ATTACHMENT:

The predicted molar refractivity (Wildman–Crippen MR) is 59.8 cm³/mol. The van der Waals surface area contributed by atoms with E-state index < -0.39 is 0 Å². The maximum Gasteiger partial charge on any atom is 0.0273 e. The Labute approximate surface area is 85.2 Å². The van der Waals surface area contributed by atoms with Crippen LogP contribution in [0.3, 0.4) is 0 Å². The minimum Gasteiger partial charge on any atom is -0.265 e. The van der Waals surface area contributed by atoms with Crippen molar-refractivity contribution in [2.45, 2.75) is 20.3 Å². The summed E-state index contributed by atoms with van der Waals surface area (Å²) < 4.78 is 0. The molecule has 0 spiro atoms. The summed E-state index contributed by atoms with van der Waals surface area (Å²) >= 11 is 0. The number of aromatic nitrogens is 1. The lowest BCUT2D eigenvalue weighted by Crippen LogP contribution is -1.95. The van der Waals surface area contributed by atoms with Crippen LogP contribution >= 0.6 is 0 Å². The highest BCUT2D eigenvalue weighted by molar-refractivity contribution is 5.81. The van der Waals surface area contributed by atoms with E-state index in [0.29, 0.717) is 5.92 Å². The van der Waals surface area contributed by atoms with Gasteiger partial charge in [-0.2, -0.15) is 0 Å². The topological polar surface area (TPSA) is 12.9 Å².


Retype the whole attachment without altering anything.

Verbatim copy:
The predicted molar refractivity (Wildman–Crippen MR) is 59.8 cm³/mol. The van der Waals surface area contributed by atoms with E-state index < -0.39 is 0 Å². The maximum Gasteiger partial charge on any atom is 0.0273 e. The Labute approximate surface area is 85.2 Å². The van der Waals surface area contributed by atoms with Crippen LogP contribution in [0.3, 0.4) is 0 Å². The minimum Gasteiger partial charge on any atom is -0.265 e. The van der Waals surface area contributed by atoms with Crippen molar-refractivity contribution in [2.45, 2.75) is 20.3 Å². The summed E-state index contributed by atoms with van der Waals surface area (Å²) < 4.78 is 0. The molecule has 0 spiro atoms. The summed E-state index contributed by atoms with van der Waals surface area (Å²) >= 11 is 0. The number of aromatic nitrogens is 1. The lowest BCUT2D eigenvalue weighted by Crippen LogP contribution is -1.95. The van der Waals surface area contributed by atoms with Crippen LogP contribution >= 0.6 is 0 Å². The highest BCUT2D eigenvalue weighted by molar-refractivity contribution is 5.81. The van der Waals surface area contributed by atoms with E-state index in [0.29, 0.717) is 5.92 Å². The van der Waals surface area contributed by atoms with Gasteiger partial charge in [-0.2, -0.15) is 0 Å². The topological polar surface area (TPSA) is 12.9 Å².